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Question abou recording bass solo

Discussion in 'Recordings [BG]' started by leffe luffer, Apr 23, 2004.


  1. I play metal in a band and when I was writingdown a bassline for one of our songs I included a bass solo in the tab. We write our songs in powertab so that we can hear what we write in midi. Anyway I asked the guitarist to listen to the midi so that he could give me his opinion about the solo, if it fits or if it´s in the way of the song. If my solo doesn´t get cut out how should I record?

    Should the solo be the only bass in that part of the song or should I write a rythm bassline to go underneath the solo or will that take up to much of the solos frequencies and make it to "muddy" so to speak? :help:
     
  2. As a general principle, any soloing instrument should not be competing with others in the same area of the frequency spectrum, so you don't need a bass part, or any heavy drumming, while you solo.

    Of course there will be times when two like sounding instruments fit well together, but as a starting point, play them one at a time.
     
  3. Unless you want to work out a harmony part to your solo or a counter melody I would not suggest another bass part. When digitally recording in ProTools, during your solo you can put a boost on your bass part. If you record analog then you can just play it and I'm sure it will sound fine. Good luck with it.
     
  4. nysbob

    nysbob

    Sep 14, 2003
    Cincinnati OH
    When I was doing a record for a trio I play with, this very thing came up - obviously there's only one bass live. ;) There were two or three solo spots. My recommendation is to track the solo first and listen to what you've got - see if the groove ar overall lowend power changes too much during your solo. On one of our tracks it did, so I went back and did a very simple pedal - type low support part to keep the lowend together. It worked fine & kept the track sounding right without getting in the way. The other two tunes didn't need it. :cool:
     
  5. Bull_Nasty

    Bull_Nasty Banned

    Apr 23, 2004
    The louder, more overbearing you can be...the better. The purpose of a bass solo is to show the audience that you are just as good as the guitar player. It is also your chance to humble the guitar player and put him in his place. Volume....Volume...Volume!!
     
  6. Thanks for all the good ideas. The reason I thought about this subject is because you almost always will hear a rythm guitar playin under a guitarsolo so I just wondered if one should do the same for bass.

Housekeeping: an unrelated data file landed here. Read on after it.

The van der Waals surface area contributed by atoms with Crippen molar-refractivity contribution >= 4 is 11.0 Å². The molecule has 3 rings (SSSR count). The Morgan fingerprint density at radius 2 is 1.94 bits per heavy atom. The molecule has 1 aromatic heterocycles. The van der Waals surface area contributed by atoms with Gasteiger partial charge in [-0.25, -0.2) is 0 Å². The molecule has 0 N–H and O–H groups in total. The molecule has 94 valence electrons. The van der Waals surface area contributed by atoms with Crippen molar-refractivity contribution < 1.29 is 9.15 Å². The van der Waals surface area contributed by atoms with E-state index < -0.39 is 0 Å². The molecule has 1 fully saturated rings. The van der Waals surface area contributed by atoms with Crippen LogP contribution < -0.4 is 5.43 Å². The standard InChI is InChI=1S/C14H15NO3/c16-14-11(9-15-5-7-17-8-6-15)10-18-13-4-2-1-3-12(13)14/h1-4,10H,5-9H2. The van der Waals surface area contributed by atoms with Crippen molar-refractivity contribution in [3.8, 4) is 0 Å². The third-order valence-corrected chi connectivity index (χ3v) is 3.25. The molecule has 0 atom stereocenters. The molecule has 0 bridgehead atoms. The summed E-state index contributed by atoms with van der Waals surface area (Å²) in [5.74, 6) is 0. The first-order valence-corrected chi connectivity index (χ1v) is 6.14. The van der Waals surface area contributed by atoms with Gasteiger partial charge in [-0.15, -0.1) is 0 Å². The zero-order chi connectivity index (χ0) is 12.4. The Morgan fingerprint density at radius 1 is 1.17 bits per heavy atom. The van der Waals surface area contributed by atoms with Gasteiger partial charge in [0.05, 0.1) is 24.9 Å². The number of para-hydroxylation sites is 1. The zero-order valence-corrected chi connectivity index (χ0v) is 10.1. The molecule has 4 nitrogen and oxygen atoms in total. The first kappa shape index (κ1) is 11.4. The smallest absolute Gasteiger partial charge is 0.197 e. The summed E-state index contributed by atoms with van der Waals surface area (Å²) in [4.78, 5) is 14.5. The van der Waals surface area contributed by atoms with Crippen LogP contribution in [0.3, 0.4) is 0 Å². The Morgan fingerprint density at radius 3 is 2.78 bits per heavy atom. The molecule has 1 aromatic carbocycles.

Thanks for the imput and I´ll se if I can post the solo or the whole song here sometime, gotta talk it over with the other guys.
     
  7. Fliptrique

    Fliptrique

    Jul 22, 2002
    Szczecin, Poland
    Endorsing Artist: Mayones Guitars&Basses, Taurus Amplification
    no, not really.

    any good guitar player can out-speed any bass player, unless we`re talking about billy shennan-like chops. he`ll play some simple sweep and hammer-on/pull off stuff, and you are done. if you play a guitar-style solo to compete with the guitarist, you`ll "loose" - write down a bass solo. they may be similar instruments, but the string size and frequencies do make a difference. learn to use advantages of your instrument, if you
    really want to go to a battlefield and compete with others.

    and no, i`m not talking about slapping.

    :bassist:
     

  8. Well said. When making music one must keep in mind that the goal is to make music. The philosophy of "I'm better than you" is rarely accompanied by good music.
     
  9. frodebass

    frodebass

    Apr 11, 2004
    Norway
    Hear hear!


    It's about the music!
    An old comparism is to compare music with language.
    Some people use many many words, are enthusiastic, and can be quite convincing (especially young seller types...) others listen more, and occasionally speak.
    Nothing wrong with either really. Just time and place.

    What kind of guy are you? Flashy outspoken guy, or more quiet?

    Just because someone like Vic Wooten, or whoever is your cup of tea might be flavour of the month doesn't mean you gotta learn all his/her chops and play like that!

    Finding ones personality on an instrument is a lifelong quest, go with your heart!

    if you're gonna double track, do something with the solo or bass sound so that you don't track two bass parts with identical EQ'ing etc. Maybe experiment with panning? Put an effect on the solo, let the bass part be dry etc.

    Good luck, and post your result!
     

  10. This post comes from the heart and couldn't be stated any better!

    +1

    [​IMG]
    Treena
     
  11. Aaron Saunders

    Aaron Saunders

    Apr 27, 2002
    Ontario
    This couldn't be any more true. Music comes from the heart. Difficult thing is, a lot of the time, if you aren't REALLY experienced or only know your theory in your head, chances are the music just simply won't be good. Music theory, for me, is something you have to know intimately enough that you don't even think about it -- you just go. This allows me to just play and do some neat stuff -- also, years of experience can yield similar results (a lot of absolutely phenomenal musicians couldn't know less about music theory as it's taught, but rather, what sounds good --which, in a sense, is usually an expression of music theory -- they just don't know how to say "I played in __flat, with ___, ___, and ___ chord forms while inserting ____ ____ strategically on the ____ bar"). Music is sort of an emotional expression, once again, similar to speaking. Music theory, like language and the alphabet, are merely the conduits through which you can communicate and express to other people. You don't have to stop and think when to pause in a sentence, so why should you have to stop and think where the next chord is?

    Also, another +1 to frodebass's excellent reply.